It was a very similar situation with special offers, but this time people tended to be more sure about not being interested in special offers with fewer people saying ‘maybe not’.

Interacting with shopkeepers was a key reason why people gave the impression that they did not really want an app in round one, but upon directly asking the question this time a large proportion (36.85%) of respondents said that they weren’t too bothered and only spoke ‘out of politeness’. 47.37% said that they enjoyed talking to shopkeepers.

Navigation was a possible identified pain point and this was verified in the data collected here with 61.90% of respondents saying that they do find it difficult to navigate the market and some even said they had gotten lost!

Currently, most stalls only take cash payments, however 55.27% of those surveyed said they’d prefer to pay on card and 5.27% mentioned contactless payments would be preferred.

Conclusions from the data

This data indicates that an app would need to:

  • Enhance the food buying experience (not many people seemed to buy drinks).
  • Encourage people to visit the market more frequently.
  • Help decrease waiting times further (even though it wasn’t a major issue, some people feel it is a problem).
  • Provide stall recommendations and special offers.
  • Encourage interaction with shopkeepers.
  • Allow card and contactless payments.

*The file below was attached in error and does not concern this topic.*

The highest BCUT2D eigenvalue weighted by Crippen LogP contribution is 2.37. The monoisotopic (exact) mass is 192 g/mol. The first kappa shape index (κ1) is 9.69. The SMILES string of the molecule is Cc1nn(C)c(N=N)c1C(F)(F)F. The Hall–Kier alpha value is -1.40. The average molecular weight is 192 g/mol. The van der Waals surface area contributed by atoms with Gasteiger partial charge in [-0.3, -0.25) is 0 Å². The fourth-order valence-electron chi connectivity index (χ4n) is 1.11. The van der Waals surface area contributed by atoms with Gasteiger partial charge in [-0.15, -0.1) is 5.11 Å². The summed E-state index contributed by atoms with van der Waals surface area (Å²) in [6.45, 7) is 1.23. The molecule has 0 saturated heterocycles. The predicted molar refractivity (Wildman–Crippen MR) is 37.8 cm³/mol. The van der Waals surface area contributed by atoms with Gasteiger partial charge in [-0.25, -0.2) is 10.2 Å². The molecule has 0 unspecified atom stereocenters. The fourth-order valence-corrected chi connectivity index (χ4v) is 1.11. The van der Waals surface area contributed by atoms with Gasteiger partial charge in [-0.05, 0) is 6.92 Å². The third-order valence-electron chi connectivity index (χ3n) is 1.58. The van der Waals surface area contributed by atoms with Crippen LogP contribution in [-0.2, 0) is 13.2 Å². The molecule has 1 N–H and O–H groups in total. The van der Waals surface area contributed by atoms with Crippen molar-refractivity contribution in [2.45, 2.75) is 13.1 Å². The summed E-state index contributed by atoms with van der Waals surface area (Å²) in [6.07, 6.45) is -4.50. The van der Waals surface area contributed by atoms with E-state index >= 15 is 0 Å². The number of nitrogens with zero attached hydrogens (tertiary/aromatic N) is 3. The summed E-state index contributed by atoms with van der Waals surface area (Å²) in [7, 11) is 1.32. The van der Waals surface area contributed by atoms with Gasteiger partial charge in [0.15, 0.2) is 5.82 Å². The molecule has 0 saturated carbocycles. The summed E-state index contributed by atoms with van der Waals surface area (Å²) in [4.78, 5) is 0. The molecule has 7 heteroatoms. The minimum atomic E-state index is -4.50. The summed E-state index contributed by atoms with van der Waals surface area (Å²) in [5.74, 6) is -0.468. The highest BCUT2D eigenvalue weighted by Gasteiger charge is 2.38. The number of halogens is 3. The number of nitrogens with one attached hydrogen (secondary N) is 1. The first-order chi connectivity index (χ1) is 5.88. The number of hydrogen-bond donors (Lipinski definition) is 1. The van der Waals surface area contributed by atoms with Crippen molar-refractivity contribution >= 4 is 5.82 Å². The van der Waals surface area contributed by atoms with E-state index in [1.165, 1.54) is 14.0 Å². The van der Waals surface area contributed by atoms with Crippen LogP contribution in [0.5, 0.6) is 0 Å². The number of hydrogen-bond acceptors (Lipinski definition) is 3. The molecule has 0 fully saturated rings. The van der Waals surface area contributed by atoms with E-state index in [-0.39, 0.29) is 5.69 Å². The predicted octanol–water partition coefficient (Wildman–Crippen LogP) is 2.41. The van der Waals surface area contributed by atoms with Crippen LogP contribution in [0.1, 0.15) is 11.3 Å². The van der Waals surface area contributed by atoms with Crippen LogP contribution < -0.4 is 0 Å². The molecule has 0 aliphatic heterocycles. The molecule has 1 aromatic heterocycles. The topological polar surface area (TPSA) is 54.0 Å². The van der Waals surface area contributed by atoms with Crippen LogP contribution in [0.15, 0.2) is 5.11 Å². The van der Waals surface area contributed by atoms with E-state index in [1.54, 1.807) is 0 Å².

Potential ideas for an app

The two rounds of testing suggest that a ‘click and collect’-style app would be good:

  • User orders from device and collect when ready, thus:
    • Reducing queue times.
    • Retaining interaction with shopkeepers.
  • This also:
    • Allows for cash payment on collection or credit/debit card payment from the device.
    • Increases convenience, thus encouraging people to visit the market more regularly.
  • It could also include:
    • A map or directions to the stall or collection point, improving navigation.
    • Stall recommendations based on purchase history.
    • An opportunity for stall owners to promote products using special offers that could be app-exclusive.

Reflecting on the survey

  • The survey size was very small – only 64 people in both rounds. Not terribly representative.
  • Some questions could be re-phrased, e.g. ‘Are waiting times an issue?’ tended to invoke a response relating to how people about waiting in a queue, not really about if the queues are too long which could suggest poor accessibility which was an identified pain point from the previous round.
  • The grim weather on the second day may have reduced the number of available people to ask.
  • The demographic surveyed was mainly older people due to the time of day that the surveys took place (10am-12pm).

I found asking people on the street to do the survey a difficult task – I got a lot of rejections and felt that it took a long time to get a few results. I would not conduct user research in this manner again.